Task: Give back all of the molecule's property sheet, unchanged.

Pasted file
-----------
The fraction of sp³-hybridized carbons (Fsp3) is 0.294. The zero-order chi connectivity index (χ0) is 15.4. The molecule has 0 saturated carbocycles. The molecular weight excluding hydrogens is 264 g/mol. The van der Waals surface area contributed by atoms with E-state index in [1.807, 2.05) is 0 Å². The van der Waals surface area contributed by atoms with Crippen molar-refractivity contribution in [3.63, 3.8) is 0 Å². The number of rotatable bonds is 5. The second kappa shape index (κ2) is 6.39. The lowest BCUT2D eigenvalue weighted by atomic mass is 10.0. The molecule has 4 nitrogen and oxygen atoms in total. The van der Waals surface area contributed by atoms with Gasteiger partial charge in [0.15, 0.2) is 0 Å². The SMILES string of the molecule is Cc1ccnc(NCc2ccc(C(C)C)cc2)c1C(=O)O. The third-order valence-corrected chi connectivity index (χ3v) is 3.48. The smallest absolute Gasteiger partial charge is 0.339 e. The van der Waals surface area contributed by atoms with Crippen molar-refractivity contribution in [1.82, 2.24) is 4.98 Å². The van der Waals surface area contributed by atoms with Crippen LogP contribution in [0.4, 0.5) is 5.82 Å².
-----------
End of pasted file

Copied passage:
The fraction of sp³-hybridized carbons (Fsp3) is 0.294. The zero-order chi connectivity index (χ0) is 15.4. The molecule has 0 saturated carbocycles. The molecular weight excluding hydrogens is 264 g/mol. The van der Waals surface area contributed by atoms with E-state index in [1.807, 2.05) is 0 Å². The van der Waals surface area contributed by atoms with Crippen molar-refractivity contribution in [3.63, 3.8) is 0 Å². The number of rotatable bonds is 5. The second kappa shape index (κ2) is 6.39. The lowest BCUT2D eigenvalue weighted by atomic mass is 10.0. The molecule has 4 nitrogen and oxygen atoms in total. The van der Waals surface area contributed by atoms with Gasteiger partial charge in [0.15, 0.2) is 0 Å². The SMILES string of the molecule is Cc1ccnc(NCc2ccc(C(C)C)cc2)c1C(=O)O. The third-order valence-corrected chi connectivity index (χ3v) is 3.48. The smallest absolute Gasteiger partial charge is 0.339 e. The van der Waals surface area contributed by atoms with Crippen molar-refractivity contribution in [1.82, 2.24) is 4.98 Å². The van der Waals surface area contributed by atoms with Crippen LogP contribution in [0.4, 0.5) is 5.82 Å².